Two weeks after a Pfizer-BioNTech booster dose, vaccine effectiveness for people who received the AstraZeneca vaccine increased to around 71 percent and to about 76 percent for those who initially got the Pfizer-BioNTech vaccine.
As for severe disease, modeling by Imperial College London found that the Pfizer-BioNTech vaccine with a booster was around 85.9 percent effective against Omicron, compared with about 97 percent against Delta.
Early data from Pfizer had indicated that a booster dose significantly increased neutralizing antibodies, bringing the vaccine’s protection close to what two doses provided against the original variant of the coronavirus.
The data comes from a series of lab experiments testing the neutralizing ability of blood samples from people who had two doses of the vaccine and those who had received a booster.
The neutralizing ability of the antibodies collected from those who did not have a booster had a more than 25-fold decline against Omicron than the original variant.
Similarly, a study in Israel comparing blood samples from two groups of healthcare workers who had or had not received Pfizer-BioNTech boosters found that the third dose increased antibody levels 100 times compared with two doses alone.
Moderna vaccine vs. Omicron
There are not any studies that offer definitive estimates for the Moderna vaccine’s effectiveness against Omicron, though scientists believe it may be similar to Pfizer-BioNTech’s vaccine.
A preliminary study of blood samples from 30 people who had received two doses of the Moderna vaccine showed that their antibodies were at least about 50 times less effective at neutralizing Omicron.
With a 50-microgram booster, however, antibodies increased 37-fold. On the other hand, a 100-microgram booster, the amount given to immunocompromised people as a third primary shot, increased antibody levels more than 80 times.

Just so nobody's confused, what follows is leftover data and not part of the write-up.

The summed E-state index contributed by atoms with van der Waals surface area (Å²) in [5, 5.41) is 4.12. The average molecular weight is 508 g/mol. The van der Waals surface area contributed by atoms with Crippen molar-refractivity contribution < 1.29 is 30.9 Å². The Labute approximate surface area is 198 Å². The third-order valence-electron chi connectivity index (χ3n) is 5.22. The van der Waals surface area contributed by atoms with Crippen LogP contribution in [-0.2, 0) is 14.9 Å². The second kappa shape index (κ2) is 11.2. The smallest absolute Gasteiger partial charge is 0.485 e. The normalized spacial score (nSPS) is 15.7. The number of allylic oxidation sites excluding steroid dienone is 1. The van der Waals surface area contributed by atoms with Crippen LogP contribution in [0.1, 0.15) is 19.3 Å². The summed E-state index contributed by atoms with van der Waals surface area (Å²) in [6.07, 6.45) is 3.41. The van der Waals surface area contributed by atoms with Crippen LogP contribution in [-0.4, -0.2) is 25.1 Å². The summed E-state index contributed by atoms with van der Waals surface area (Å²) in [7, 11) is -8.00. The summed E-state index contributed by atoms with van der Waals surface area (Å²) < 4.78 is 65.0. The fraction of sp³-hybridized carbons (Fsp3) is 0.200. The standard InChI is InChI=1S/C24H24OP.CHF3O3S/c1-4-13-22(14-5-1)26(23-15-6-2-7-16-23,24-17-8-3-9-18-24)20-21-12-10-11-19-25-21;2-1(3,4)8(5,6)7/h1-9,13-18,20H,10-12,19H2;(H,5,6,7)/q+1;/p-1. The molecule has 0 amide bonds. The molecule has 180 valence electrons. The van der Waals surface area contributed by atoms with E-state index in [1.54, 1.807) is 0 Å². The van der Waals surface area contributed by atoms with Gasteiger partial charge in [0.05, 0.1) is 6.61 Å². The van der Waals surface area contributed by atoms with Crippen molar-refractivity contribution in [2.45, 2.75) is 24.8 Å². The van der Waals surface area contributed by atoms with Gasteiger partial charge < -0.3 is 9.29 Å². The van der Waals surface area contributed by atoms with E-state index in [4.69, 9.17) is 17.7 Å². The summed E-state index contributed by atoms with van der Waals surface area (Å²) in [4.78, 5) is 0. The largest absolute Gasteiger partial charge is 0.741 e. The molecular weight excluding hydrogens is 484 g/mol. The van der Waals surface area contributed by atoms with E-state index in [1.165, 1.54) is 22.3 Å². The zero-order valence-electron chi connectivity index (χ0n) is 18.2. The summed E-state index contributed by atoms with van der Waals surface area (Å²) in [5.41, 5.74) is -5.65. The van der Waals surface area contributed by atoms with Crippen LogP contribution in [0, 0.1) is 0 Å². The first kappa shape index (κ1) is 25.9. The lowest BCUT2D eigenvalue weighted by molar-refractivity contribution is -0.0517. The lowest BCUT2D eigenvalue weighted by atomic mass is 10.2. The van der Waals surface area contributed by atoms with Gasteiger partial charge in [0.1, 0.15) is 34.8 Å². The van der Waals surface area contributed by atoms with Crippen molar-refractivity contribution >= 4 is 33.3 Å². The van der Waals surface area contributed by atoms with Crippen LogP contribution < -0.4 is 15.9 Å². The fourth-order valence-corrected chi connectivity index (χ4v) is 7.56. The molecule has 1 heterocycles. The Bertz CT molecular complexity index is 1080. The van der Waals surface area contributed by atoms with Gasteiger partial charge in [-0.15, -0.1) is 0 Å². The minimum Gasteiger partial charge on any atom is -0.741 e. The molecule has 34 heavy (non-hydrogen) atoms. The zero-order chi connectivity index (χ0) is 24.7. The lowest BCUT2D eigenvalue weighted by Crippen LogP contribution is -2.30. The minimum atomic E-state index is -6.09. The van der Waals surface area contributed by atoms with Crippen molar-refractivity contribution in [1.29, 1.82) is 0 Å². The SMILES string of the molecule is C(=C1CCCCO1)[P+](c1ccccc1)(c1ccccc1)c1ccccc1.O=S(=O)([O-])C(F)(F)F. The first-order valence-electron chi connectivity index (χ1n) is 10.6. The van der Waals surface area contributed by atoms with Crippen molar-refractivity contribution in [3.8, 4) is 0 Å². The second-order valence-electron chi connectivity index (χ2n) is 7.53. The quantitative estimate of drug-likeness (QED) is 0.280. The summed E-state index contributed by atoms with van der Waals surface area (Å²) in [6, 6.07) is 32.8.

There is not yet enough data to give estimates for effectiveness. However, a booster has been shown to increase antibody levels significantly.
Johnson & Johnson vaccine vs. Omicron
A Centers for Disease Control and Prevention (CDC) panel last week recommended that people get the Pfizer-BioNTech or Moderna vaccine over the Johnson & Johnson vaccine due to the rare risk of blood clots.
Furthermore, data from South Africa showed that the J&J vaccine produced virtually no antibodies at all against Omicron in lab experiments.
“Those who received the J&J vaccine (in the past few months) and are worried are past the period of concern. But if they’ve just received one dose of J&J, they should be urged to get a booster,” said Schaffner, commenting on the latest data.
Although it is not yet a formal recommendation, mixing vaccines has been shown to increase immunogenicity, which is why physicians are advising that booster doses for J&J be Moderna or Pfizer-BioNTech.
“They (those who received J&J vaccines) will get a much higher antibody level [with mRNA boosters],” said Schaffner.
Gandhi, meanwhile, said that although she generally agreed with the CDC panel recommendation, there were still groups of people who may benefit from this vaccine.
There is a lack of data to determine its effectiveness. However, the single-shot vaccine seems to perform poorly in terms of antibodies against Omicron.
Glatter said that studies so far demonstrate that people who are fully vaccinated and boosted retain the highest level of protection against severe disease and hospitalization with the Omicron variant.
However, he stressed that the Omicron variant can evade the protection of vaccines to a degree, “especially in causing infection in people who have not received a booster.”
“This translates to more breakthrough infections, some of which are mild, but more serious in those who have organ transplants, are immunocompromised, or are on chemotherapy. [T]he evidence indicates that boosters can restore protection, even against infection,” Glatter said.
Schaffner also said he agreed with studies showing that two doses were not offering enough protection against infection with Omicron.
“Certainly here in the [United] States, we are strongly recommending that people who’ve had two doses of the mRNA vaccines receive a booster just as quickly as possible,” Schaffner said.
“We continue to urge those who have not yet been vaccinated to initiate their vaccination series, and to bring their young children along with them, because here in the U.S., every child aged 5 and older now is eligible for vaccination,” he added.
Omicron surge likely in the new year
With Omicron leading to more so-called breakthrough infections, a spike in cases is likely to be seen over the next few weeks in the United States, similar to what the United Kingdom has been experiencing.
After having been confirmed in the United States on Dec. 1, Omicron became the dominant variant this week, with the CDC announcing it makes up 73 percent of new cases.
Glatter said he was concerned by the rapid and exponential spread of Omicron, “especially 5 days before Christmas, as travel by road and air eclipses even pre-pandemic levels seen in 2019.”
“With a lack of rapid tests available in pharmacies, and long lines [for them] in major U.S. cities, the upcoming holidays represent a potential cauldron of viral spread,” he said.